Carroll O’Connor dead at 76
Carroll O’Connor, star of the CBS series “All in the Family,” whose Archie Bunker character became an American icon, died of a heart attack Thursday in a Culver City, Calif., hospital.
Mr. O’Connor, 76, collapsed at home Thursday and was rushed to the hospital accompanied by his wife, according to a report by the Associated Press.
His 40-year career included stage work and appearances in the 1960s films “Lonely Are the Brave,” “Cleopatra,” “In Harm’s Way,” “Hawaii” and “Point Blank,” but it was his role on the then-controversial 1971-79 Norman Lear sitcom that made him a star. Mr. O’Connor won four Emmys for his work as the bigoted-but-vulnerable Bunker and continued to portray the character on a successor series entitled “Archie Bunker’s Place.”
Mr. O’Connor also starred in the hit drama “In the Heat of the Night,” which ran on NBC from 1988-92 and on CBS from 1992-94.
Yankees buy back TV rights for $30 million: The New York Yankees made the decision Wednesday to pay Madison Square Garden $30 million to buy back the TV rights to 85 games next year to start a regional cable channel. There was no comment from MSG on the timetable for deciding how to fill the baseball holes left in its schedule by the exit of the deep-pocketed Yankees after a 13-year TV relationship.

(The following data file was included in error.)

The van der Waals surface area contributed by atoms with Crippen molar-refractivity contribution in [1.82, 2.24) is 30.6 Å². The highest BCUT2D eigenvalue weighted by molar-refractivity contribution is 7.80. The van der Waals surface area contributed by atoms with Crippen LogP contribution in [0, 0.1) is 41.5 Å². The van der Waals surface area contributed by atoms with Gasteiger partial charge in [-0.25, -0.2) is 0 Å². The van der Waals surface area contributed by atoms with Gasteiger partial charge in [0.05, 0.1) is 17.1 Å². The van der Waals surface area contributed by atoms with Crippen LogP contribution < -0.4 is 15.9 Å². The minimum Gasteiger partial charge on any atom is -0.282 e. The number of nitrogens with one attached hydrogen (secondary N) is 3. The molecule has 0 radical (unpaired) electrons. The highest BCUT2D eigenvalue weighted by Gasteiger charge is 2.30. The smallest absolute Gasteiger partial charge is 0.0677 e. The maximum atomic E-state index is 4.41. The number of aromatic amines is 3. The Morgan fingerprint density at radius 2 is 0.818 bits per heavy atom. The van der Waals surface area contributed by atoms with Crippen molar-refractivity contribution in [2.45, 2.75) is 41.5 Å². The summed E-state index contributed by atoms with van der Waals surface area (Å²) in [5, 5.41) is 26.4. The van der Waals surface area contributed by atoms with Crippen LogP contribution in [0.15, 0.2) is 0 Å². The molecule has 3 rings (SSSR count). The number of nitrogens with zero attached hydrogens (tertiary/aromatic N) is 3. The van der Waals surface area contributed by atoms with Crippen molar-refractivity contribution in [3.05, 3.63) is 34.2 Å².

Two days before the decision deadline set in a settlement of a lawsuit stemming from the Yankees’ plan to form a network, the team decided to pay Cablevision, the majority owner of MSG, $5 million on Friday, $13 million on Oct. 1 and $12 million on Dec. 1. The team will now have the TV rights to each of its 150 games not included in Major League Baseball’s national contracts with Fox Sports and ESPN.
Harvey Schiller, chairman of YankeeNets, the corporate umbrella that controls the Yankees, New Jersey Nets and New Jersey Devils, has said a regional cable channel showing Yankees games, Nets games (available after next season) and Devils games (available in 2007) could generate cash flow of $150 million its first year and double the Yankees’ 2001 local TV income of $52 million.
The Yankees said in a statement they are “in a position to immediately participate in their own regional sports network to begin televising Yankees and Nets games as early as March 2002.”
‘Jack’ lifts ABC’s summer numbers in key demos: The summer replacement premiere of the Paul Reubens-led “You Don’t Know Jack” on ABC posted some relatively healthy percentage increases in households and certain key demos Wednesday night. “Jack,” based on the popular computer game, quizzed its way to a win in adults 18 to 49 (3.3 rating/12 share) in ABC’s leadoff 8 p.m.-to-9 p.m. (ET) slot, according to Nielsen Media Research fast national data.